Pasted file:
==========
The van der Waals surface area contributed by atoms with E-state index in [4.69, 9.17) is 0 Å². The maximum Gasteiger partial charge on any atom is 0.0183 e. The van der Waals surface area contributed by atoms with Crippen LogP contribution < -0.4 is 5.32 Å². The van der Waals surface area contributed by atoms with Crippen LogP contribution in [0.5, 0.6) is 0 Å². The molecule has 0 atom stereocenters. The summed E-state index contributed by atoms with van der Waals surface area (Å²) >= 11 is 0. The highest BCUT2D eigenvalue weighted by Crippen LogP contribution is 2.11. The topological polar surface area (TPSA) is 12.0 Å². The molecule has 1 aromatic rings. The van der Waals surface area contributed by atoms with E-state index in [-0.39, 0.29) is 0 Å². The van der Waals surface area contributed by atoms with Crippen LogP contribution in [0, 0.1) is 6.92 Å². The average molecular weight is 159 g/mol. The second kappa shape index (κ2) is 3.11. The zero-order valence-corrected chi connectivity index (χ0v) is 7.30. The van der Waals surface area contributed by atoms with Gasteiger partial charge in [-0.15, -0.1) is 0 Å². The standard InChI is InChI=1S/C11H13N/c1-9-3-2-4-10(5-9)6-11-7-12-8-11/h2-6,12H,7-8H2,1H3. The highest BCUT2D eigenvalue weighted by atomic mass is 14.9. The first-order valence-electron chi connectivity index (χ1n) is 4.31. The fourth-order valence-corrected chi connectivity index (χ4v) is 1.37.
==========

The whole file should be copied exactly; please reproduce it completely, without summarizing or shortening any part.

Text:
The van der Waals surface area contributed by atoms with E-state index in [4.69, 9.17) is 0 Å². The maximum Gasteiger partial charge on any atom is 0.0183 e. The van der Waals surface area contributed by atoms with Crippen LogP contribution < -0.4 is 5.32 Å². The van der Waals surface area contributed by atoms with Crippen LogP contribution in [0.5, 0.6) is 0 Å². The molecule has 0 atom stereocenters. The summed E-state index contributed by atoms with van der Waals surface area (Å²) >= 11 is 0. The highest BCUT2D eigenvalue weighted by Crippen LogP contribution is 2.11. The topological polar surface area (TPSA) is 12.0 Å². The molecule has 1 aromatic rings. The van der Waals surface area contributed by atoms with E-state index in [-0.39, 0.29) is 0 Å². The van der Waals surface area contributed by atoms with Crippen LogP contribution in [0, 0.1) is 6.92 Å². The average molecular weight is 159 g/mol. The second kappa shape index (κ2) is 3.11. The zero-order valence-corrected chi connectivity index (χ0v) is 7.30. The van der Waals surface area contributed by atoms with Gasteiger partial charge in [-0.15, -0.1) is 0 Å². The standard InChI is InChI=1S/C11H13N/c1-9-3-2-4-10(5-9)6-11-7-12-8-11/h2-6,12H,7-8H2,1H3. The highest BCUT2D eigenvalue weighted by atomic mass is 14.9. The first-order valence-electron chi connectivity index (χ1n) is 4.31. The fourth-order valence-corrected chi connectivity index (χ4v) is 1.37.